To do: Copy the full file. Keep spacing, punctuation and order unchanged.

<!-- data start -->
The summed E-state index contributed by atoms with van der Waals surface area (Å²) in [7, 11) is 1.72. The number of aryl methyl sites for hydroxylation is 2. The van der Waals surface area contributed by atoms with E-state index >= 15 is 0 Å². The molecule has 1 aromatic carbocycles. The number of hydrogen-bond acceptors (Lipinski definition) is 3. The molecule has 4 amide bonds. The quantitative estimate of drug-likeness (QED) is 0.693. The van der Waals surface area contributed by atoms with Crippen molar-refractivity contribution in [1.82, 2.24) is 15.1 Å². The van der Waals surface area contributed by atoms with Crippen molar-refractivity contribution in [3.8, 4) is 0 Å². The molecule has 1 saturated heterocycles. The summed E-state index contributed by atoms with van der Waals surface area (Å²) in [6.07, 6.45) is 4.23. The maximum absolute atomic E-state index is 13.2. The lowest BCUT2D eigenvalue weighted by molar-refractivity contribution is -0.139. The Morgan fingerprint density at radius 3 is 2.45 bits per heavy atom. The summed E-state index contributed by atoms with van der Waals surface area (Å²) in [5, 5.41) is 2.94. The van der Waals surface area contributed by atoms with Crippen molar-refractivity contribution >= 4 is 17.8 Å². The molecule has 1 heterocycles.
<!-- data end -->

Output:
The summed E-state index contributed by atoms with van der Waals surface area (Å²) in [7, 11) is 1.72. The number of aryl methyl sites for hydroxylation is 2. The van der Waals surface area contributed by atoms with E-state index >= 15 is 0 Å². The molecule has 1 aromatic carbocycles. The number of hydrogen-bond acceptors (Lipinski definition) is 3. The molecule has 4 amide bonds. The quantitative estimate of drug-likeness (QED) is 0.693. The van der Waals surface area contributed by atoms with Crippen molar-refractivity contribution in [1.82, 2.24) is 15.1 Å². The van der Waals surface area contributed by atoms with Crippen molar-refractivity contribution in [3.8, 4) is 0 Å². The molecule has 1 saturated heterocycles. The summed E-state index contributed by atoms with van der Waals surface area (Å²) in [6.07, 6.45) is 4.23. The maximum absolute atomic E-state index is 13.2. The lowest BCUT2D eigenvalue weighted by molar-refractivity contribution is -0.139. The Morgan fingerprint density at radius 3 is 2.45 bits per heavy atom. The summed E-state index contributed by atoms with van der Waals surface area (Å²) in [5, 5.41) is 2.94. The van der Waals surface area contributed by atoms with Crippen molar-refractivity contribution >= 4 is 17.8 Å². The molecule has 1 heterocycles.